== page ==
Wednesday, January 13, 2016

About me

My name is Brian Bell. This is my final semester here at WSU, and I hope to start a new career overseas in Europe somewhere. Hopefully London. I'm 30-years-old, so older than the average Coug. I don't care too much what I do, so long as it's in television somewhere. I love to travel, although I haven't done it much. A couple summers ago I went to England, Prague, St. Petersburg, Moscow and Bucharest. I am returning to Bucharest for spring break this year.

I worked in direct mail marketing for eight years prior to coming to Pullman. The job was awful, we essentially were creating and distributing garbage. Our primary market was in real estate advertising, and when the housing bubble collapsed our profits took a huge hit. Eventually hours had to be cut, and that's when I went back to school at Bellevue College. The first time I almost quit was when I was required to mail out pamphlets attempting to recruit people to the local Catholic church. As an atheist, I have many moral issues with this, from the attempts to bring people to religion, to bringing people to an organization who has been protecting priests whom had been molesting children for years. Eventually, the final reason I applied to WSU and quit that job was the lack of pay. I started working there in 2005 and had no received a raise since 2006. The owner of the company had also decided I wasn't doing enough work, despite that I had taken over the position of someone he had laid off, saving him over $30,000 and giving me no extra pay. So the moment I received my acceptance to WSU, I told them I was quitting.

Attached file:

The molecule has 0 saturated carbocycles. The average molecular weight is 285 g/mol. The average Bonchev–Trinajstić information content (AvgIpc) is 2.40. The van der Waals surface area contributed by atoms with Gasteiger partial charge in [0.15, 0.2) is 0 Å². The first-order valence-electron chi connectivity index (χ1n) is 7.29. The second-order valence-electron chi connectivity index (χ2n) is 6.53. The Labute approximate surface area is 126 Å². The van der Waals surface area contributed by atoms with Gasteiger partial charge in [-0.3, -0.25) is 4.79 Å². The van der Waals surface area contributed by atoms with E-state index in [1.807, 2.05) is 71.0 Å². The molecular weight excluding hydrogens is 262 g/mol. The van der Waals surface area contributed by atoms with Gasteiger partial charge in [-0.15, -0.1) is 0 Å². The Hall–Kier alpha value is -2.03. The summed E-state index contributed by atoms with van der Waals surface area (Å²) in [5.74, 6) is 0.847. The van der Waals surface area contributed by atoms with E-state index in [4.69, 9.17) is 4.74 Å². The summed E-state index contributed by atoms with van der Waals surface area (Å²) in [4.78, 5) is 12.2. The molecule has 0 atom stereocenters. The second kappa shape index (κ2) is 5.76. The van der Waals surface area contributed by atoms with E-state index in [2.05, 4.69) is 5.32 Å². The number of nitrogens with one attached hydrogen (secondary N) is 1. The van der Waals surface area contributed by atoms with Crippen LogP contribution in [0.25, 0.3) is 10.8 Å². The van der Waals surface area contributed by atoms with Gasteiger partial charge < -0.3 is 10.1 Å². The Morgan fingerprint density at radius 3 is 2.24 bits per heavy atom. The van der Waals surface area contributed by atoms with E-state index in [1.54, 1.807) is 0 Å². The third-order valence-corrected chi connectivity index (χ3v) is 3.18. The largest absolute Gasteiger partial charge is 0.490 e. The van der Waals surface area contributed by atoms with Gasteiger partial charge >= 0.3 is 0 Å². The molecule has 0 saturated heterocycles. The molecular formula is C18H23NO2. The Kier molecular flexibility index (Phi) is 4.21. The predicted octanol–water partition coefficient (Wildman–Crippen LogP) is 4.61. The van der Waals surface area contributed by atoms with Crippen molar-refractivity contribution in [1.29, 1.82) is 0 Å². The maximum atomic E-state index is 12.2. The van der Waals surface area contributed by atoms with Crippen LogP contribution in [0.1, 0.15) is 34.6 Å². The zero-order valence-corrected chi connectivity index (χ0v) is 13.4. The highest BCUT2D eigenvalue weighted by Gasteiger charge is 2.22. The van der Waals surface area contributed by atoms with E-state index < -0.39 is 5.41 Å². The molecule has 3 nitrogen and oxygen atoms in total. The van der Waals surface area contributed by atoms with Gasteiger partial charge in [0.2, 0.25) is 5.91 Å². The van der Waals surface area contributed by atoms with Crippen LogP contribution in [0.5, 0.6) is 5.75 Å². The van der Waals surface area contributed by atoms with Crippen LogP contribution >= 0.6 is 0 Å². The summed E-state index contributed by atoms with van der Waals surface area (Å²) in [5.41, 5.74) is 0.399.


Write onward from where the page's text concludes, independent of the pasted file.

Here at WSU I am involved with Cable 8. I am the director of "Wazzu on Film," a movie review show that I brought in last semester. We are starting our second season this semester. The show features two hosts, who review two new movies every other week. We have a man on the street segment as well, where another host interviews students and challenges them to games. Cable 8 is a great way to build up relationships and bond with peers.

I've also been involved with the Secular Student Association here. Atheism is very important to me, and building towards a secular society is something that I think is the right thing to do. At the SSA we discuss all things religion, weighing pros and cons, trying to figure out things like if religion is inherently harmful to society. We also have presentations about the histories of religions, Bible and Koran passages, and many other subjects. In many parts of the country atheists are trusted less than murderers and child molesters, and this is something I try to work on changing. I think that if people got to know atheists they would see that we are moral people. George H.W. Bush once said that atheists should not be citizens of the United States because we are "One nation under God." This is what I am trying to change.

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